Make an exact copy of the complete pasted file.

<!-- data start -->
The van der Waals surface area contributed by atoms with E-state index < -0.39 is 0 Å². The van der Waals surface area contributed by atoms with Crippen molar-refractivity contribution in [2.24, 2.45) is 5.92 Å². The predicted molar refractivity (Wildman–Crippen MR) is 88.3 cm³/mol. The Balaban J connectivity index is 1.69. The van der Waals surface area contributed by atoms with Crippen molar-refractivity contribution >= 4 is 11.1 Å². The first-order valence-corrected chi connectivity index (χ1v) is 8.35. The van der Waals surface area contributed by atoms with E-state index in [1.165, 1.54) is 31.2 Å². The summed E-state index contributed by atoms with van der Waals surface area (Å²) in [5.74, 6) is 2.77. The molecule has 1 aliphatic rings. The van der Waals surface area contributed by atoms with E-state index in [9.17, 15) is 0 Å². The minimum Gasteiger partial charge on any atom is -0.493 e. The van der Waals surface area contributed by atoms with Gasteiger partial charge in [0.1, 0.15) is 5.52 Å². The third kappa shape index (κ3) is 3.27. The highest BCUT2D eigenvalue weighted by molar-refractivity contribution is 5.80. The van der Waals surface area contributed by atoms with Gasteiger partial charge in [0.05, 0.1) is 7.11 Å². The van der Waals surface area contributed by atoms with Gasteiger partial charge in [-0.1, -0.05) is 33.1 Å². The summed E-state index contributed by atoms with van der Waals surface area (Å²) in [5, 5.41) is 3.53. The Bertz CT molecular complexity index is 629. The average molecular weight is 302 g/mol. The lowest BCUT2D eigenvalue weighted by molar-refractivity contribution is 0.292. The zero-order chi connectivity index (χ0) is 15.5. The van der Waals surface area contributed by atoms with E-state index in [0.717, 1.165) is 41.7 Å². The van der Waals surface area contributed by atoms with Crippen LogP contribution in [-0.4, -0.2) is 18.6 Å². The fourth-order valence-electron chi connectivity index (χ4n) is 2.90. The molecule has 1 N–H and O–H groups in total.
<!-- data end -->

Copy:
The van der Waals surface area contributed by atoms with E-state index < -0.39 is 0 Å². The van der Waals surface area contributed by atoms with Crippen molar-refractivity contribution in [2.24, 2.45) is 5.92 Å². The predicted molar refractivity (Wildman–Crippen MR) is 88.3 cm³/mol. The Balaban J connectivity index is 1.69. The van der Waals surface area contributed by atoms with Crippen molar-refractivity contribution >= 4 is 11.1 Å². The first-order valence-corrected chi connectivity index (χ1v) is 8.35. The van der Waals surface area contributed by atoms with E-state index in [1.165, 1.54) is 31.2 Å². The summed E-state index contributed by atoms with van der Waals surface area (Å²) in [5.74, 6) is 2.77. The molecule has 1 aliphatic rings. The van der Waals surface area contributed by atoms with E-state index in [9.17, 15) is 0 Å². The minimum Gasteiger partial charge on any atom is -0.493 e. The van der Waals surface area contributed by atoms with Gasteiger partial charge in [0.1, 0.15) is 5.52 Å². The third kappa shape index (κ3) is 3.27. The highest BCUT2D eigenvalue weighted by molar-refractivity contribution is 5.80. The van der Waals surface area contributed by atoms with Gasteiger partial charge in [0.05, 0.1) is 7.11 Å². The van der Waals surface area contributed by atoms with Gasteiger partial charge in [-0.1, -0.05) is 33.1 Å². The summed E-state index contributed by atoms with van der Waals surface area (Å²) in [5, 5.41) is 3.53. The Bertz CT molecular complexity index is 629. The average molecular weight is 302 g/mol. The lowest BCUT2D eigenvalue weighted by molar-refractivity contribution is 0.292. The zero-order chi connectivity index (χ0) is 15.5. The van der Waals surface area contributed by atoms with E-state index in [0.717, 1.165) is 41.7 Å². The van der Waals surface area contributed by atoms with Crippen LogP contribution in [-0.4, -0.2) is 18.6 Å². The fourth-order valence-electron chi connectivity index (χ4n) is 2.90. The molecule has 1 N–H and O–H groups in total.